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Rocket science takes off as universities battle for the brainy

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Josephine Tovey, Amy McNeilage

WELL, it is rocket science.

A Bachelor of Engineering (Mechatronic) (Space) at the University of Sydney had the highest Australian Tertiary Admission Rank cut-off of any of the degrees in the main round of offers, which were released to students on Wednesday night.

Offers were made to more than 55, 000 students by the University Admissions Centre (UAC) in the main round. A tiny fraction will gain a place in the highly competitive space engineering degree, which required a minimum ATAR of 99.8.

''It's more engineering in an extreme environment'' ... PhD candidate Angela Lui at the Marscape exhibition at the Powerhouse Museum.

''It's more engineering in an extreme environment'' ... PhD candidate Angela Lui at the Marscape exhibition at the Powerhouse Museum. Photo: Dallas Kilponen

The only one of its kind in Australia, the degree covers areas including orbital mechanics and space robotics, such as the Mars rover, and has prepared graduates for work at NASA and the European Space Agency.

Salah Sukkarieh, Professor of Robotics and Intelligent Systems at the university's School of Aerospace, Mechanical and Mechatronic Engineering, said only 15 or so students were admitted to study the elite course each year.

''They say there are three things that attract kids to science - dinosaurs, space and robots, and we've got two of the three,'' he said.

The University of Sydney had the highest average ATAR cut-off, followed by the University of New South Wales and the Australian National University.

ATAR cut-offs are determined by the demand for a course and the number of places available, with cut-offs for the same course sometimes varying across separate campuses. For example, a Bachelor of Education (Primary) at the Australian Catholic University's Strathfield campus requires an ATAR of 86, while the same degree only requires an ATAR of 59.3 at the same university's Canberra campus.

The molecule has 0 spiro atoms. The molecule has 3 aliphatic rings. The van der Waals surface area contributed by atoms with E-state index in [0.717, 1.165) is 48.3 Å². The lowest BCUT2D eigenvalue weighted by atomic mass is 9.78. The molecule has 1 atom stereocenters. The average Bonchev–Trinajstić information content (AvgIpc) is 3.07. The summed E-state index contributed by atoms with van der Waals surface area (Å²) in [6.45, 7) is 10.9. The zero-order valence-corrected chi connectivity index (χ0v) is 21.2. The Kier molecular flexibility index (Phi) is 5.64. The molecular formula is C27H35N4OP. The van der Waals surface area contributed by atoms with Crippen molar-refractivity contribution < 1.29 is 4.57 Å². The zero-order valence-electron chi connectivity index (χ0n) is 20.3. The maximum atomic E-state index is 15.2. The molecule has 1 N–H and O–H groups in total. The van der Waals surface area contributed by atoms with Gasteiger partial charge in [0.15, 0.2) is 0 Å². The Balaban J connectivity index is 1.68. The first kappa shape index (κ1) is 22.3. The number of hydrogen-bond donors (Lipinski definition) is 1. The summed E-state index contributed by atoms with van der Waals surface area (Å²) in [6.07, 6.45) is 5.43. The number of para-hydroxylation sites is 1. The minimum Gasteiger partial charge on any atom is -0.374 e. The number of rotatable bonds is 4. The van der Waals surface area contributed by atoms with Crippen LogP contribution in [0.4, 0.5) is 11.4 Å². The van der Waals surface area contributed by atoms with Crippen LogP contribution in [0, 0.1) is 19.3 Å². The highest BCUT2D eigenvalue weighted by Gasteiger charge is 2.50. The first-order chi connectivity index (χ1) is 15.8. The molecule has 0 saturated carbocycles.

''People associate a high cut-off with prestige or difficulty, which is all a load of baloney,'' said Kim Paino, director of information services at UAC. ''A course that has a cut-off of 60 is not necessarily an easier course than a course that has a cut-off of 99.''

But one of Professor Sukkarieh's PhD students, Angela Lui, said the depth and complexity of the undergraduate space engineering content makes it a very difficult degree. ''I think you would need the 99.8,'' she said.

The 25-year-old said she is often asked if she is a rocket scientist. ''It is rocket science but that's only some subjects, not the whole degree … It goes beyond rocket science. It's more engineering in an extreme environment.''

Some courses do not have an ATAR cut-off listed as part of the Main Round because they have special entry requirements such as a portfolio of work or interview.

A combined medicine degree at the University of Sydney requires students to sit an interview as well as gaining the highest possible ATAR of 99.95.

UNSW's combined Bachelor Music/ Bachelor Science (Advanced) also has a high ATAR cut-off of 99.25, but requires students to audition as well, so was not included in main round offers list.

More than 16,000 students have already received offers in early rounds.

Important information from UAC about main round offers, ATAR cut-offs and late round offers.

For a full list of university offers see Thursday's print edition of The Sydney Morning Herald.

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